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I'm looking at buying a Giant Defy Advanced 3 and am presented with two option: Compact or Triple. What are the merits of one over the other? I know that the triple would give you lower gears for climbing, but how much of a difference over the compact?
 

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There is a huge difference if you are doing any sort of serious climbing of 5 miles or more then the triple is the answer. Be careful with the compact... I found that the compact crank took too much of my speed away from my top end, since I don't have a very high cadence. This can be felt particularly on descents and with tailwinds where high speed is a must.
 

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Are you a girl? If not get the compact. That said I've ridden a triple on a borrowed bike in the moutains. It worked well for me but I woulf always go compact. Lighter, better shifting and basically same high side/low side gearing.
 

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mimason said:
Are you a girl? If not get the compact.
Do you drag your knuckles when walking upright? If so, predicate your comments with a sex qualifier :rolleyes:

OP; Retro Grouch cites one of many CD v T thread discussions found via a search that provide a wide range of opinions. Net of all those discussions always seems to be your riding preference, Sheldon’s gear inch calculator and the benefit of improving leg strength clearly identifying that the best option is
 

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DonDenver said:
Do you drag your knuckles when walking upright? If so, predicate your comments with a sex qualifier :rolleyes:

OP; Retro Grouch cites one of many CD v T thread discussions found via a search that provide a wide range of opinions. Net of all those discussions always seems to be your riding preference, Sheldon’s gear inch calculator and the benefit of improving leg strength clearly identifying that the best option is

Don't get your panties in a wad.

How's that for a sex qualifier?
 

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sexism aside, this thread is akin to one discussing which shade of pink is more feminin...
 

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As others suggested, search this forum for this much discussed thread.

As for the gearing range, find a gear ratio calculator and campare what you can get with a triple vs compact. If you're mostly concerned with low gears for climbing (as many are) You'll find that a 34t in front and 28t or 30t in back, with the proper rear derailier, can get you nearly triple chain-ring range.
 

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You can get nearly (but not quite) the same range of gears with a compact as a triple. The main advantage of a triple is that you get finer resolution (more gear choices) within the range. A well adjusted triple shifts as well, if not better than a compact. The main disadvantage of a triple is the weight. However, the REAL disadvantage is that triples aren't cool.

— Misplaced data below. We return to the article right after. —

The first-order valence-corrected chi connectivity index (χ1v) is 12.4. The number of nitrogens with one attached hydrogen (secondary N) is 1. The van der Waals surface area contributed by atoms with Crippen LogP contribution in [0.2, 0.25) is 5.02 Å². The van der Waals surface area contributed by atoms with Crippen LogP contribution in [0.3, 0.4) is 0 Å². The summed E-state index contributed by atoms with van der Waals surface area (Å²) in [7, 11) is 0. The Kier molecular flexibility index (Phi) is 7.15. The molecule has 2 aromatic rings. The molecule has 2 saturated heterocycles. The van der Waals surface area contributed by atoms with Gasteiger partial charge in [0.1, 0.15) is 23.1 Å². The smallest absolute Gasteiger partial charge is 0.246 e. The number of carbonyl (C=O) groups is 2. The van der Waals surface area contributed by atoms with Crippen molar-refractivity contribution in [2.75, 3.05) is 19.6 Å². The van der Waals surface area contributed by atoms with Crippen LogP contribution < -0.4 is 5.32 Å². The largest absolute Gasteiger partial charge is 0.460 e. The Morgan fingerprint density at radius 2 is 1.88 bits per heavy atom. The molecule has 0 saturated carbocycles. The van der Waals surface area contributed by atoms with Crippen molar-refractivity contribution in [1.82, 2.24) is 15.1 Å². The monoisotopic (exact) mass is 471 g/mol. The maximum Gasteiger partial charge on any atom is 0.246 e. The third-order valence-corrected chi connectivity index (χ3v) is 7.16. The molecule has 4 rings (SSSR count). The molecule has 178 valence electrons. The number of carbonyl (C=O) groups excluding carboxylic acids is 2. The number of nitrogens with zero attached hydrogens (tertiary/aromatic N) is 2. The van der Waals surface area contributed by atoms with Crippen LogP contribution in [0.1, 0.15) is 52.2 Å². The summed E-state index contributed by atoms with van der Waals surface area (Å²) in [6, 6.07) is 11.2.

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tantra said:
However, the REAL disadvantage is that triples aren't cool.
How true. Then again, I've had a triple for the 15 months I've been riding again and never (not even once) had anyone comment on it. I've done several hard climbing rides (3 Mountain Madness, Hurt Pain & Agony, etc.) and have enjoyed a SLIGHT advantage over a typical compact setup (50/34 and 12/28 cassette). I've got a 52/39/30 crank and 12/25 cassette, which gives me about 1/2 of a gear advantage (based on gear inches and at least 3% between gears). It is more difficult to set up a triple, but once set up, it is no more trouble than a compact to shift. In fact, you'll probably change front rings more often with a compact setup. I almost never use my "granny" ring.

I have a triple because that's what came on the used bike I bought. I wouldn't hesitate to do it again. As for the argument that the weight is an issue, your second water bottle weights a lot more than the extra weight of a triple. Q factor may be an issue for some, but I doubt that it's really an issue.
 

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gnatman said:
As others suggested, search this forum for this much discussed thread.

As for the gearing range, find a gear ratio calculator and campare what you can get with a triple vs compact. If you're mostly concerned with low gears for climbing (as many are) You'll find that a 34t in front and 28t or 30t in back, with the proper rear derailier, can get you nearly triple chain-ring range.
Where you really need the triple there isn't a substitute.

Where the compact double is enough you loose a couple of the pleasant flat cruising gears in the middle.

For the same over-all range you could be comparing

50-34 x 11-12-13-14-15-17-19-22-25-28

with no 16 or 18 cog which are real nice to have with the 50 ring to